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An animal has been discovered that does not need oxygen to live

Microscopic parasite found to have no mitochondrial DNA
Light microscope image of spores of the parasitic cnidarian Henneguya salminicola, from Chinook salmon/Stephen Douglas Atkinson

It’s a microscopic Cnidarian parasite of salmon:

An international team of researchers has found a multicellular animal with no mitochondrial DNA, making it the only known animal to exist without the need to breathe oxygen. In their paper published in Proceedings of the National Academy of Sciences, the group describes their study of Henneguya salminicola, a microscopic, parasitic member of the group Myxozoa and its unique physiology.

One of the common characteristics of all multicellular animals on Earth is mitochondrial respiration—the process by which oxygen is used to generate adenosine triphosphate—the fuel used to power cellular processes. The process takes place in mitochondria, which has both its own genome and the main genome found in the rest of the body’s cells. But now, there is a known exception: Henneguya salminicola.

In their work, the researchers sequenced the DNA of H. salminicola tissue and found no mitochondrial DNA at all. Believing they had made an error, the team repeated their work and once again found no sign of mitochondrial DNA. Confused, they sequenced the DNA of close relatives of H. salminicola and found evidence of the expected mitochondrial genomes. H. salminicola did have structures that resembled mitochondria but they were not capable of producing the enzymes needed for respiration, a finding that suggested the creature was capable of surviving without oxygen—a first. The presence of structures that resemble mitochondrial DNA suggests that the tiny parasites have undergone a process of de-evolution. In addition to losing the apparatus to create ATP, they also have lost tissue, nerve cells and muscles.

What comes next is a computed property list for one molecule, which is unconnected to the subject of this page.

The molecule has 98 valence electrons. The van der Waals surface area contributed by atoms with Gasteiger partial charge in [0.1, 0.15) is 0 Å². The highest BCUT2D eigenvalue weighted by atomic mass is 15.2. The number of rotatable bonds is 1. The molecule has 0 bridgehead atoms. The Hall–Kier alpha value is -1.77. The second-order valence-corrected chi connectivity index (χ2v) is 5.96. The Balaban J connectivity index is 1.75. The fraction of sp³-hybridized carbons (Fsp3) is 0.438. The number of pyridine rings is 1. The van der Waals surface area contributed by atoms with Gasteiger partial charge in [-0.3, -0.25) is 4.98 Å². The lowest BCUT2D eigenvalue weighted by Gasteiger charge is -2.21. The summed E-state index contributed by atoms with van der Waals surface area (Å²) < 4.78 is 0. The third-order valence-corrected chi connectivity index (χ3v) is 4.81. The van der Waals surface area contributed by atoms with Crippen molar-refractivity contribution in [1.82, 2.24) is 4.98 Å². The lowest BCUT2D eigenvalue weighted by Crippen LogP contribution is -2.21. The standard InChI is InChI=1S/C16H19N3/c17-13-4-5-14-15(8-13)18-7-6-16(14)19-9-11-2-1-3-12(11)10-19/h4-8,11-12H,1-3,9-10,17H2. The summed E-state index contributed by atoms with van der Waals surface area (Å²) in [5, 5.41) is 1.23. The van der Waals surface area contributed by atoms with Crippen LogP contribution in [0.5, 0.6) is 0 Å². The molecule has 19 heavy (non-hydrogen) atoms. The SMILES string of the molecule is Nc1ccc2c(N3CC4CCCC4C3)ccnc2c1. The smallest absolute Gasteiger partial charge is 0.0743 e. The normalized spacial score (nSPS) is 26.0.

The researchers did not find any other mechanism for producing the fuel cells in H. salminicola would need to survive, but suggest they likely steal energy from their host using some type of proteins.

Bob Yirka, “Henneguya salminicola: Microscopic parasite has no mitochondrial DNA” at Phys.org

Paper. (open access)

Devolution, of which this is an example, may be more common than we suppose and will probably have precisely the effect of creating “exceptions” like this. Note that we are told, “they likely steal energy from their host using some type of proteins.” It makes sense that many devolved creatures are parasites. They can afford to throw away equipment if they are using the host’s toolbox anyway.

See also: Devolution: Getting back to the simple life

Many of these fully devolved parasites actually LOOK like plants, with a system of roots penetrating the host's body like plant roots penetrating the soil. There might be a plant gene involved in the devolution process. polistra

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